Good friend and fellow tracker Paul Rezendes once observed that there are times when a species’ tracks will convince you that you are looking at those of a different animal. So it is with raccoon and otter tracks at the water’s edge. Here are some tips that can help sort things out.
Raccoon (Procyon lotor)
A raccoon’s stance is plantigrade, meaning that it walks on the soles of its feet, as opposed to digitigrade animals like cats and dogs that mostly walk on their toes. The flatfooted placement of a raccoon’s walking track shows as an even downward impression with little emphasis on the toes or the forward edge of the middle pad. The tracks left by the front feet typically look like human hands with long, fingerlike grooves uniting each toe with the palm pad. There is no separate round carpal pad impression, such as we see with a good front foot otter track. A furless raccoon hind foot registers a smooth, bear-like track impression, heel included.
Look for a raccoon’s feces, or even latrine sites, at the base of a den tree or resting place, such as a log or a large tree limb. Raccoons are omnivores, and their scat reveals the plasticity of their diet, including recognizable pieces and colors of all sorts of foods. Their excrement is most often voided as a smooth, even-diameter, tubular, blunt-ended cord. Be careful and practice “safe scat” – do not touch or smell the droppings! A raccoon’s feces may contain thousands of parasite eggs from the round worm Baylisacaris procyonis. If accidentally inhaled or ingested, this parasite can cause serious health problems, even death.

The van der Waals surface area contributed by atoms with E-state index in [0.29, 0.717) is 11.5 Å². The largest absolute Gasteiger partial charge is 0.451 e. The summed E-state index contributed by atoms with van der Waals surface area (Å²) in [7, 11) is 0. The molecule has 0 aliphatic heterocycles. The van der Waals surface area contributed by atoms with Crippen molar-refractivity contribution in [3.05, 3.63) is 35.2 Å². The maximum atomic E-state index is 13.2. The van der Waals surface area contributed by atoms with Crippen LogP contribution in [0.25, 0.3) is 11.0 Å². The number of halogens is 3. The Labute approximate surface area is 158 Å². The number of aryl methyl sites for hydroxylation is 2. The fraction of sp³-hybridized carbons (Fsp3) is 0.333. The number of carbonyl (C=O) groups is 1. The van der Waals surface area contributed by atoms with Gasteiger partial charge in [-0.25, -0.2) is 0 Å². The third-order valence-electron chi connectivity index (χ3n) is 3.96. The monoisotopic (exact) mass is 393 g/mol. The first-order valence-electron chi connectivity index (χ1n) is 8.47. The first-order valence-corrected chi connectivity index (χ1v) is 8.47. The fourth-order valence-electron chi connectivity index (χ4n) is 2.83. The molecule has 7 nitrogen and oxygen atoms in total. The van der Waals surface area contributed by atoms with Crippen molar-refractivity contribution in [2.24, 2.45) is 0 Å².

If the tracks are on the hood of your car, they are definitely those of a nosy raccoon. Otters don’t do cars.
River Otter (Lutra Canadensis)
Toe impressions and the leading edge of an otter’s middle pad are different than those of a raccoon because they more deeply register the forward inertia of the otter’s loping gaits. Mesial webbing, the membrane that unites the toe digits, is clearly present in these tracks; raccoons lack this webbing. A feature unique to otter is the elongated thumb-like toe that extends outward from the base of the middle pad. This is present on otter hind feet only. No doubt this toe enhances the strength and spreadable size of the flipper-like hind foot.
In the close-up we see a separate round carpal pad impression, a clue that this track is from an otter’s front foot. The visible grooves that unite the toe digit impressions with the middle pad are not actual finger impressions like we see with raccoon tracks. Instead, they are created by toe phalanges, bones beneath the foot’s skin. The otter’s relatively naked foot surface allows these bone impressions to sometimes be seen in tracks.
An otter’s scat will almost always contain visible evidence of its piscivorous diet, including fish scales and bones, and give off a funky fish-market smell. Pinkish-orange fragments of crayfish are also regularly found in otter feces.
Susan C. Morse is founder and program director of Keeping Track in Huntington, Vermont.